FOR us scribblers who suffer from blank-page syndrome on occasion, a line from Ruby Walsh’s weekend column for The Irish Examiner resonated more than a little.
Early in the week, he was pondering as to what he might write about and would he have enough to fill his allocated space? Then the Gordon Elliot story came over the hill, leaving the horse racing landscape in tatters.
But if Ruby has to ponder what he should write about with race meetings taking place all over Great Britain and Ireland every day, what about those of us whose chosen activity is deemed non-elite? No, I don’t expect you to reach for the tissues just yet!
On Monday, the planet celebrated International Women’s Day and how could this column not make reference to some mná happenings.
Unfortunately, this isn't a positive point. As is the case with many female sports, gaining the big headlines is always somewhat of a challenge and even when there is a wee controversy, not all media outlets are interested.
Last year one of the big events in Cork ladies football was the county final between West Cork and Mourneabbey, the best club team in the land. The build-up to the game received a serious amount of publicity and the game itself was a thriller before the divisional side emerged victorious.
I would argue that no other county ladies county football final attracted such coverage. However, shortly after the final, it would appear that the Ladies Gaelic Football Association were not impressed.
There is no facility within the LGFA championship structures for the inclusion of divisional teams in county championships.
There is, however, an arrangement for amalgamated teams. There are strict guidelines though: three junior teams or a junior and an intermediate team are the only combinations allowed.
The LGFA’s assertion that the Cork Ladies Football Board did not comply with guidelines was borne out by the imposition of a €1,500 fine. The message was that the entry of divisional teams in the Cork championship was not permitted.
West Cork, naturally, want to defend their title and in a bid to facilitate this happening, a recent Cork EGM submitted a motion for this year’s Congress that divisional teams would be allowed to participate.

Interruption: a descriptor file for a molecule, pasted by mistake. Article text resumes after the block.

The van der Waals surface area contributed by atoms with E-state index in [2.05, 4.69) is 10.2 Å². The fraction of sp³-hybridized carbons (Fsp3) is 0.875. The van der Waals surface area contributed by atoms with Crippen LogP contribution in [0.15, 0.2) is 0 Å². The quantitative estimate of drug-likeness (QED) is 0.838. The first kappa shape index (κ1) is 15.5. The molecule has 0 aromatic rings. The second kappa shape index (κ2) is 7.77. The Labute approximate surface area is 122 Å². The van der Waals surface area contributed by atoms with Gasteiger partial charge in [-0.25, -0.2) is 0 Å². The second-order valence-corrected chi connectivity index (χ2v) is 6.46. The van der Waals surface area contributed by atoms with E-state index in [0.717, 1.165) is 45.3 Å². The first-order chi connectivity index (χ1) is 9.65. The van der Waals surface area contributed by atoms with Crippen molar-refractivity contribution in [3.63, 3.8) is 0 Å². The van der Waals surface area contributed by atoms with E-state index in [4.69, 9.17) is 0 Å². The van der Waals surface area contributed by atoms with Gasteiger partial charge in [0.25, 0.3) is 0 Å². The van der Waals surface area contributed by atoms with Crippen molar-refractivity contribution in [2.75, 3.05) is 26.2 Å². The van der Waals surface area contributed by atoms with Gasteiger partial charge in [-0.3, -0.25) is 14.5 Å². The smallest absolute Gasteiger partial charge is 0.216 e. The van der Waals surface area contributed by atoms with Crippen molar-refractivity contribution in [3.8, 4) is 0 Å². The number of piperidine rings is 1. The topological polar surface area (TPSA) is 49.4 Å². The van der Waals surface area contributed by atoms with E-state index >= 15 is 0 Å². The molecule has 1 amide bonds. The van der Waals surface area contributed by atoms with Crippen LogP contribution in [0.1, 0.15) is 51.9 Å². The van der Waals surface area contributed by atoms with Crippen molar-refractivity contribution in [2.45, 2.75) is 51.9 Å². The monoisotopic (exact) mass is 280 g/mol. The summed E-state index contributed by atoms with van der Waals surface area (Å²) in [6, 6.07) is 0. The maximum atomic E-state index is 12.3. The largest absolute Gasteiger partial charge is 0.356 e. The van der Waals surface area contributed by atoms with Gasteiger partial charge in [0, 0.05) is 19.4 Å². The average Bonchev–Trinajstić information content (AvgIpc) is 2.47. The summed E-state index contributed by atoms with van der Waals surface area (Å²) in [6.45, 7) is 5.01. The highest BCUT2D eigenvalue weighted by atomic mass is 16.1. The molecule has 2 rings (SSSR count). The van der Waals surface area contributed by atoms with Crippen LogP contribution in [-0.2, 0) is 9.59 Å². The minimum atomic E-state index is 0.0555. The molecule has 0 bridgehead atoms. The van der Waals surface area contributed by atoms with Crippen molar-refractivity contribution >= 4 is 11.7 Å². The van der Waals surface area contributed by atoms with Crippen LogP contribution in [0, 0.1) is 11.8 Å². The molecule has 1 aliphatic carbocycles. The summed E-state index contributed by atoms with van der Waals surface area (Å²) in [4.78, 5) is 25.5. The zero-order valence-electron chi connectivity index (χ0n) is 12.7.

Now here is the dilemma.
As some of you may be aware, the LGFA held a virtual congress of sorts last weekend.
I use the term 'sorts' because motions of a contentious nature did not make the clár, the idea being that non-virtual congress will be held some in the future.
The last time, I checked the vaccination league table, I didn’t see any mention of LGFA delegates to congress mentioned.
When it does happen, and God only knows when that will be, and the Cork motion comes up for discussion, I think the motion won’t and can’t succeed simply because Cork is the only county that has divisional structures.
So it would appear that West Cork will not be on the starting blocks when club championship 2021 begins. For many out west, that scenario does not sit well.
We will have to wait and see if there is any way out...
As you may have gathered from time time, this column may have an underlying fetish for figures.
During the first lockdown, we took an interest in the amount of money that was raised for charities by various Cork GAA, camogie and ladies football units. It came to almost a million.
When I look back at that time, it was in so many ways, if I could use the word 'enjoyable'. We had beautiful weather and so many of our citizens were in helpful mode.
When the new version of the county board draw, Rebels Bounty was mooted, it generated controversy. There was a minimum sales target for each club, which increased if your adult team was junior, intermediate or senior, before they could retain the profit.
First out of the block were those against it, and to fair with the help of a number of media outlets, they appeared to be getting their message across. You could ask, should they have organised a street protest?
We have been informed from time to time not to underestimate the unintended consequences of any action.
Last year, the amount, after expenses, that went into the board coffers was €246,136 with €682,586 going back to the clubs. Recently, it was brought to our attention that the new edition has already raised over a million for the clubs.
Yes, and I am guessing, that when the last ticket is sold on March 25 the clubs' take could be close to €1.2 million, that is an increase in excess of 75%.
Of course, we will have to wait until the end of the year for the official figures, but I would suggest that the County Board’s increase could be around 25%.
In essence, those that suggested the new draw was a levy on clubs would appear now to be well wide of the mark.
What actually has transpired is a relatively risk-free income generation stream for the clubs, not only for this year but for years in the future.
I may have mentioned previously, that as the vast majority of clubs have sold their minimum number, anybody who buys a ticket between here and Thursday week, the entire €100 will go to your club. And in addition, you will be in with a chance to win some rather tasty prizes.
It has been suggested that part of the buy-in was from the engagement with clubs by those operating on behalf of the Cork County Board.
During some of these interactions, some deferral arrangements in terms of quotas may have been put in place but the end result is that majority of clubs are now on board.
The interactions also revealed which clubs are struggling. Hopefully, they will now receive assistance from the board. Relationships are a two-way street.
CONTACT: firstname.lastname@example.org; Twitter: @paudiep